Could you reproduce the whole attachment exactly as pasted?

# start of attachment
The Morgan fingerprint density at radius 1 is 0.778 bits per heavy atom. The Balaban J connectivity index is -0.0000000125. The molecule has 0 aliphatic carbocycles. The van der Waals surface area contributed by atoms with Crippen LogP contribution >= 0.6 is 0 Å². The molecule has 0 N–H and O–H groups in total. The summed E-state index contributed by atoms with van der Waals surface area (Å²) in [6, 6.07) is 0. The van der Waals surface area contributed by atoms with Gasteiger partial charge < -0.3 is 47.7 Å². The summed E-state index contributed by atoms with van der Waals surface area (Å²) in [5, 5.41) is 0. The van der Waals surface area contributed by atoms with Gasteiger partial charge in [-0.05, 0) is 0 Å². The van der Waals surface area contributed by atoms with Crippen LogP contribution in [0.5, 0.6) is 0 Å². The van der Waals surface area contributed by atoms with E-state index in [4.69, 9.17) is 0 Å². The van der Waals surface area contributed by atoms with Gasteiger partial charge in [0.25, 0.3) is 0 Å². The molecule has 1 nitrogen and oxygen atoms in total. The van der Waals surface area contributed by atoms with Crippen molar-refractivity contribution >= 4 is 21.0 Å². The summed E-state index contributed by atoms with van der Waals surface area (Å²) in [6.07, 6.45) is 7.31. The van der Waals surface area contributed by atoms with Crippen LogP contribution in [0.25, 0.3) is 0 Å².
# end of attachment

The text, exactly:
The Morgan fingerprint density at radius 1 is 0.778 bits per heavy atom. The Balaban J connectivity index is -0.0000000125. The molecule has 0 aliphatic carbocycles. The van der Waals surface area contributed by atoms with Crippen LogP contribution >= 0.6 is 0 Å². The molecule has 0 N–H and O–H groups in total. The summed E-state index contributed by atoms with van der Waals surface area (Å²) in [6, 6.07) is 0. The van der Waals surface area contributed by atoms with Gasteiger partial charge < -0.3 is 47.7 Å². The summed E-state index contributed by atoms with van der Waals surface area (Å²) in [5, 5.41) is 0. The van der Waals surface area contributed by atoms with Gasteiger partial charge in [-0.05, 0) is 0 Å². The van der Waals surface area contributed by atoms with Crippen LogP contribution in [0.5, 0.6) is 0 Å². The van der Waals surface area contributed by atoms with E-state index in [4.69, 9.17) is 0 Å². The van der Waals surface area contributed by atoms with Gasteiger partial charge in [0.25, 0.3) is 0 Å². The molecule has 1 nitrogen and oxygen atoms in total. The van der Waals surface area contributed by atoms with Crippen molar-refractivity contribution >= 4 is 21.0 Å². The summed E-state index contributed by atoms with van der Waals surface area (Å²) in [6.07, 6.45) is 7.31. The van der Waals surface area contributed by atoms with Crippen LogP contribution in [0.25, 0.3) is 0 Å².